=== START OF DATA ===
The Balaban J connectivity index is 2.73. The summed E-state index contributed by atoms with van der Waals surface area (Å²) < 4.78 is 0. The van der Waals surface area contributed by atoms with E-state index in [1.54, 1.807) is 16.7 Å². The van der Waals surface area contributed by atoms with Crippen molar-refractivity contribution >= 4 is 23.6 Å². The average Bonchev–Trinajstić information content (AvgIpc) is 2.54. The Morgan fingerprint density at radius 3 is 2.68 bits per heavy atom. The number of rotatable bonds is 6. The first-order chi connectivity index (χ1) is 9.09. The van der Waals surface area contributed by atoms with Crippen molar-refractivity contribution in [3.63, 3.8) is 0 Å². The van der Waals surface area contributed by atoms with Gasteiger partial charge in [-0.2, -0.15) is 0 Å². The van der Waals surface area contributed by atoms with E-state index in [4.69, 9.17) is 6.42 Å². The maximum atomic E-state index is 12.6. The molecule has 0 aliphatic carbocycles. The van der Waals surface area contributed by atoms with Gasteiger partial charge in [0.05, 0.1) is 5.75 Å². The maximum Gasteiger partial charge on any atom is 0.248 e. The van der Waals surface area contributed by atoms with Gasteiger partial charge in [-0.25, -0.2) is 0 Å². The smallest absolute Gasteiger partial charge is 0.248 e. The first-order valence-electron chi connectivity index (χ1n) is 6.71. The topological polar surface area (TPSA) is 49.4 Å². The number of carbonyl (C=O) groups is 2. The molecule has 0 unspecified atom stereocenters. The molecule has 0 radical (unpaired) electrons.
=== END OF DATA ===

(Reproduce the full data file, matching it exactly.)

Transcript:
The Balaban J connectivity index is 2.73. The summed E-state index contributed by atoms with van der Waals surface area (Å²) < 4.78 is 0. The van der Waals surface area contributed by atoms with E-state index in [1.54, 1.807) is 16.7 Å². The van der Waals surface area contributed by atoms with Crippen molar-refractivity contribution >= 4 is 23.6 Å². The average Bonchev–Trinajstić information content (AvgIpc) is 2.54. The Morgan fingerprint density at radius 3 is 2.68 bits per heavy atom. The number of rotatable bonds is 6. The first-order chi connectivity index (χ1) is 9.09. The van der Waals surface area contributed by atoms with Crippen molar-refractivity contribution in [3.63, 3.8) is 0 Å². The van der Waals surface area contributed by atoms with Gasteiger partial charge in [-0.2, -0.15) is 0 Å². The van der Waals surface area contributed by atoms with E-state index in [4.69, 9.17) is 6.42 Å². The maximum atomic E-state index is 12.6. The molecule has 0 aliphatic carbocycles. The van der Waals surface area contributed by atoms with Gasteiger partial charge in [0.05, 0.1) is 5.75 Å². The maximum Gasteiger partial charge on any atom is 0.248 e. The van der Waals surface area contributed by atoms with Gasteiger partial charge in [-0.25, -0.2) is 0 Å². The smallest absolute Gasteiger partial charge is 0.248 e. The first-order valence-electron chi connectivity index (χ1n) is 6.71. The topological polar surface area (TPSA) is 49.4 Å². The number of carbonyl (C=O) groups is 2. The molecule has 0 unspecified atom stereocenters. The molecule has 0 radical (unpaired) electrons.